George Perez – Repeat Sex Offender – attacked child at school

Most of us feel safer knowing registered sex offenders cannot work or live near schools or day care facilities. But what if that registered sex offender is also a parent?

On Jan. 29, 2007, a ten-year-old girl was walking to East Side Elementary in Rogers when she noticed a man getting out of a grey minivan.

“The suspect grabbed her took her behind a shed. That’s when he groped her,” said Steve Helms of the Rogers Police Department.

That man was 30-year-old George Perez, a registered sex offender. He was also a parent of an East Side student.

“George Perez actually had been kind of lingering in the school,” said Beverly Engle of the Children’s Advocacy Center. Engle said Perez had been in the halls, observing children and driving around the school prior to the attack.

“I think there were some concerns that him victimizing that child may have been due to the fact that he had accessibility to that school at different times,” Engle said.

But at the time, there were no laws on the books keeping Perez — or other sex offenders — from being on school grounds.

“I know that offenders are going to schools because their children go there,” said Det. Leonard Graves of the Sex Offender Task Force.

“Tthey have families, they have children, which puts them in a church environment or a school environment around other children,” Engle said.

“Some of the schools know that parents have been charged in certain sex crimes of that nature, which could cause a problem,” Graves said.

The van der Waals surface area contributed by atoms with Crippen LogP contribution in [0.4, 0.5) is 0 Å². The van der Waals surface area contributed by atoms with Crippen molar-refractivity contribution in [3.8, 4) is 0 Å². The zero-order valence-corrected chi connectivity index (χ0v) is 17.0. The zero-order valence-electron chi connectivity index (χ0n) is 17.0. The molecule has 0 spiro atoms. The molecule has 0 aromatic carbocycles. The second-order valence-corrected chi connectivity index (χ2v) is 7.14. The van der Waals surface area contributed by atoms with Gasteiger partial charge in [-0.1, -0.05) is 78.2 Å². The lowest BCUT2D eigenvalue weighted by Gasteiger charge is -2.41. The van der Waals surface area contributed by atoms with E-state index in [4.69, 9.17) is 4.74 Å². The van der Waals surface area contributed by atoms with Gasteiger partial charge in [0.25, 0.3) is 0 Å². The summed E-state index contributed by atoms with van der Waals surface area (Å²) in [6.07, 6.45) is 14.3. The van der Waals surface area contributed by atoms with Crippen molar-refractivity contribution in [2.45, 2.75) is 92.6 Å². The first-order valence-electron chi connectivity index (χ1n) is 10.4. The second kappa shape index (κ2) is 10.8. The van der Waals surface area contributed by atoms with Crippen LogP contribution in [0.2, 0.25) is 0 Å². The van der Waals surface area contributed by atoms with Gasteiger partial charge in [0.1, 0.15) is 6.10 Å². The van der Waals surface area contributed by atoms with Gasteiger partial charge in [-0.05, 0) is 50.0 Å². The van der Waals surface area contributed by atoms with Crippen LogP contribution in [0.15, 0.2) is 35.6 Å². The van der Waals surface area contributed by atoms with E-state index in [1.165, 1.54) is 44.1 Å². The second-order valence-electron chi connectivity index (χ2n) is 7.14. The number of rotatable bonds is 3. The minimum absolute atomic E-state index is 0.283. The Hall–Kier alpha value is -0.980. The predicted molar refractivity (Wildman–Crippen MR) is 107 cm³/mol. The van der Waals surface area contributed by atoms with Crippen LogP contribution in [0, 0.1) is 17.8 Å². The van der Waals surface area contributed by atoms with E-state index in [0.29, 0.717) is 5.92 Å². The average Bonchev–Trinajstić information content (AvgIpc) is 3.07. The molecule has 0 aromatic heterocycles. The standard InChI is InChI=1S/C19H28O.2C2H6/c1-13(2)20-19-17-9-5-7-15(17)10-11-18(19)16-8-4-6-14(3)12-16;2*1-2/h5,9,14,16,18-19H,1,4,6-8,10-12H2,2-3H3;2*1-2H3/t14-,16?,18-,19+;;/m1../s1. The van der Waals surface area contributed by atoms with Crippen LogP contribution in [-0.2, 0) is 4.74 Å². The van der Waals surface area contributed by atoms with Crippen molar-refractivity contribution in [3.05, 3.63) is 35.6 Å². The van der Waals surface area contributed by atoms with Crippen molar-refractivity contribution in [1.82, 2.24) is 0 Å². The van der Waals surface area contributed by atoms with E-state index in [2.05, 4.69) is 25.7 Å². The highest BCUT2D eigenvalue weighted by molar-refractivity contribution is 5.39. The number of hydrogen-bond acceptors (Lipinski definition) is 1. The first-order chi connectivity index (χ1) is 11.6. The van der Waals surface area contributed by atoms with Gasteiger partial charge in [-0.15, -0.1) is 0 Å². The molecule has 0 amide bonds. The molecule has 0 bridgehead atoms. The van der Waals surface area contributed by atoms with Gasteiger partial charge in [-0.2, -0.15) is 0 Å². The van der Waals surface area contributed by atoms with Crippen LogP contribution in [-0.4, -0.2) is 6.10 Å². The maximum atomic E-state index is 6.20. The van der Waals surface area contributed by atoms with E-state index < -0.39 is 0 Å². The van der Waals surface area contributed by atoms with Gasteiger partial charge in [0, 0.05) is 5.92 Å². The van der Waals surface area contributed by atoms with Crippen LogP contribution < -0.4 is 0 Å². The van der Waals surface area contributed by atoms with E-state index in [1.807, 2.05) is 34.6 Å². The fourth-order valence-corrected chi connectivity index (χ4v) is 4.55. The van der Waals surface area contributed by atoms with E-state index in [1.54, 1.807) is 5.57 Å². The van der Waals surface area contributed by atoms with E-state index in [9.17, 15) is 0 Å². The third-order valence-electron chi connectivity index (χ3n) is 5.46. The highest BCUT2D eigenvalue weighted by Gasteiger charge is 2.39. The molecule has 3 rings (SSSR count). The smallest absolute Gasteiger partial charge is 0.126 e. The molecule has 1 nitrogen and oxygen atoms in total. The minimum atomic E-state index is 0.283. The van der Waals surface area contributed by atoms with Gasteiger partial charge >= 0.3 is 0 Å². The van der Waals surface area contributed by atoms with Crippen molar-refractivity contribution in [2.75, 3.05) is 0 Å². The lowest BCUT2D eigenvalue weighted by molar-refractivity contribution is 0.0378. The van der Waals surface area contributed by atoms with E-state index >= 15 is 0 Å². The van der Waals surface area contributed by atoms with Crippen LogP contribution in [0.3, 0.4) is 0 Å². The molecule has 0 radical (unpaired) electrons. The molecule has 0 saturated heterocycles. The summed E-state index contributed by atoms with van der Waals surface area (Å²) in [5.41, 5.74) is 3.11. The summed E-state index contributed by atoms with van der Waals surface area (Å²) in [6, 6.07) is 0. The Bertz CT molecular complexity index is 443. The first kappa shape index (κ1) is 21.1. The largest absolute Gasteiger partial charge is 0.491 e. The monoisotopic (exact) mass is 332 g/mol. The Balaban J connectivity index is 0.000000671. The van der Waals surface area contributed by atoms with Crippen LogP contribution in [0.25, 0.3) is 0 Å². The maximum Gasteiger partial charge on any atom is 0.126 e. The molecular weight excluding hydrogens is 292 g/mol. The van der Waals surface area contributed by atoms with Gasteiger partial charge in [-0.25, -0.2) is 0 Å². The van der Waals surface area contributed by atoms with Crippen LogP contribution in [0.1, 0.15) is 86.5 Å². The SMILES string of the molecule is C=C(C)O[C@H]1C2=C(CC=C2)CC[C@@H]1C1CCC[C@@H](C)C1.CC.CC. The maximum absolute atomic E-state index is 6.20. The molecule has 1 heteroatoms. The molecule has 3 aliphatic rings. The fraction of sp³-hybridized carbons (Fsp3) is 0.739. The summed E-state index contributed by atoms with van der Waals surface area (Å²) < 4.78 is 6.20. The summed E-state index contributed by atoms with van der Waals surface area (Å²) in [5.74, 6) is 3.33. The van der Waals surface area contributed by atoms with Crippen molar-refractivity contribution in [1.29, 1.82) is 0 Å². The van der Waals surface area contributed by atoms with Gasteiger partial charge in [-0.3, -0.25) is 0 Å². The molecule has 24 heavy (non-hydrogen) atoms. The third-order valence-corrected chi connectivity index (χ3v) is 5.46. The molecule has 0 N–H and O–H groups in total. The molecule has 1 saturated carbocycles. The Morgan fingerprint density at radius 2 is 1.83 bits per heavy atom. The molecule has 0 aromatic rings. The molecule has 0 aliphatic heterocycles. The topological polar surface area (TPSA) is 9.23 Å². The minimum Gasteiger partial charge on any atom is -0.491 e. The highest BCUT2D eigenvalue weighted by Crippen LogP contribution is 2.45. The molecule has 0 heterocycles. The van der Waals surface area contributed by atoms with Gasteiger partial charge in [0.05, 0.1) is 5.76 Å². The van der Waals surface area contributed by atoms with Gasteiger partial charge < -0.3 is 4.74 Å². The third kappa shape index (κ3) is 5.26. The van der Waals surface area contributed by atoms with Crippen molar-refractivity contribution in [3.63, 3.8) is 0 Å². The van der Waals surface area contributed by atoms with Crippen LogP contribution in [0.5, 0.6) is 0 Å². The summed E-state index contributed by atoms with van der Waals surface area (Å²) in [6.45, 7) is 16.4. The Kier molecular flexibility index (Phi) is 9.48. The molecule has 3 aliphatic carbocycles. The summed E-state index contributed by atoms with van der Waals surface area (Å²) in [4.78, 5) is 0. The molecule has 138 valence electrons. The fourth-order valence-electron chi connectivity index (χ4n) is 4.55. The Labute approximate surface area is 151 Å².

But in the wake of the Perez attack, teachers, child advocates and lawmakers in Northwest Arkansas created House Bill 2336, which limits when a level 3 or 4 registered sex offender is allowed at school.

“I’m real concerned that even all schools are aware,” Engle said.

The law states that a convicted sex offender can only visit a school campus to drop off medicine or food as long as it’s delivered directly to the school office. If a sex offender is meeting for a parent teacher conference, he or she has to be escorted at all times.

But a convicted sex offender can’t be denied entrance to any school event where you have to buy a ticket, such as a football game. Graves says it would be discrimination to ban sex offenders from those types of events. But he added the added legislation is creating safer schools.

“An informed community is a safe community,” Graves said.

He said new laws in the future may help even more, “In 2009 there will probably be some more legislation that will streamline these laws a little more.”

Those potential laws may help prevent something like the Perez attack from happening again, but there are no laws on the books that prohibit those accused of sex crimes from being on school property, only those who’ve been found guilty.

“25% of all sex offenders re-offend within 15 years”
………Sarah Tofte

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